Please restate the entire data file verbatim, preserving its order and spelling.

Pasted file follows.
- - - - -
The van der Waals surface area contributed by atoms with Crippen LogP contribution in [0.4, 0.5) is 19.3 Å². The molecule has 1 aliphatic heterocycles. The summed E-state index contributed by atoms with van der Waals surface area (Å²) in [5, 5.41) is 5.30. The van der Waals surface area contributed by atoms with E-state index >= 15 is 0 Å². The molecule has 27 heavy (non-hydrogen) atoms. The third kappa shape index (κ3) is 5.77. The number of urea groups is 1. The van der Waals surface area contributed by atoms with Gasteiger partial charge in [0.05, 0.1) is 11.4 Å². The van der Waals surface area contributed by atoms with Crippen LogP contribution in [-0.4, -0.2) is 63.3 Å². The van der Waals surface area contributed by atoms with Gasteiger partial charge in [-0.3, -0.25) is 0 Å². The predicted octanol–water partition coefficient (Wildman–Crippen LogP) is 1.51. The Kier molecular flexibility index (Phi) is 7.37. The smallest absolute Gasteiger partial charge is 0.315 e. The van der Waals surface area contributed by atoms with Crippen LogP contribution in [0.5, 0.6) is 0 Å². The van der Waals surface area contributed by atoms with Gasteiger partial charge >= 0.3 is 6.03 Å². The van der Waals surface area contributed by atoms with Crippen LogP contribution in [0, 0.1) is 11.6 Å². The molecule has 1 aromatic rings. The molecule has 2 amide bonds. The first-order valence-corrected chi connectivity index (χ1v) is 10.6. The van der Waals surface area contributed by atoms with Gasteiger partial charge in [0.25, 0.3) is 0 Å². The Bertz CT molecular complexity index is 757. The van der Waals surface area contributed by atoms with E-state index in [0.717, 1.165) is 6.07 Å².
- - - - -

The van der Waals surface area contributed by atoms with Crippen LogP contribution in [0.4, 0.5) is 19.3 Å². The molecule has 1 aliphatic heterocycles. The summed E-state index contributed by atoms with van der Waals surface area (Å²) in [5, 5.41) is 5.30. The van der Waals surface area contributed by atoms with E-state index >= 15 is 0 Å². The molecule has 27 heavy (non-hydrogen) atoms. The third kappa shape index (κ3) is 5.77. The number of urea groups is 1. The van der Waals surface area contributed by atoms with Gasteiger partial charge in [0.05, 0.1) is 11.4 Å². The van der Waals surface area contributed by atoms with Crippen LogP contribution in [-0.4, -0.2) is 63.3 Å². The van der Waals surface area contributed by atoms with Gasteiger partial charge in [-0.3, -0.25) is 0 Å². The predicted octanol–water partition coefficient (Wildman–Crippen LogP) is 1.51. The Kier molecular flexibility index (Phi) is 7.37. The smallest absolute Gasteiger partial charge is 0.315 e. The van der Waals surface area contributed by atoms with Crippen LogP contribution in [0.5, 0.6) is 0 Å². The van der Waals surface area contributed by atoms with Gasteiger partial charge >= 0.3 is 6.03 Å². The van der Waals surface area contributed by atoms with Crippen LogP contribution in [0, 0.1) is 11.6 Å². The molecule has 1 aromatic rings. The molecule has 2 amide bonds. The first-order valence-corrected chi connectivity index (χ1v) is 10.6. The van der Waals surface area contributed by atoms with Gasteiger partial charge in [0.25, 0.3) is 0 Å². The Bertz CT molecular complexity index is 757. The van der Waals surface area contributed by atoms with E-state index in [0.717, 1.165) is 6.07 Å².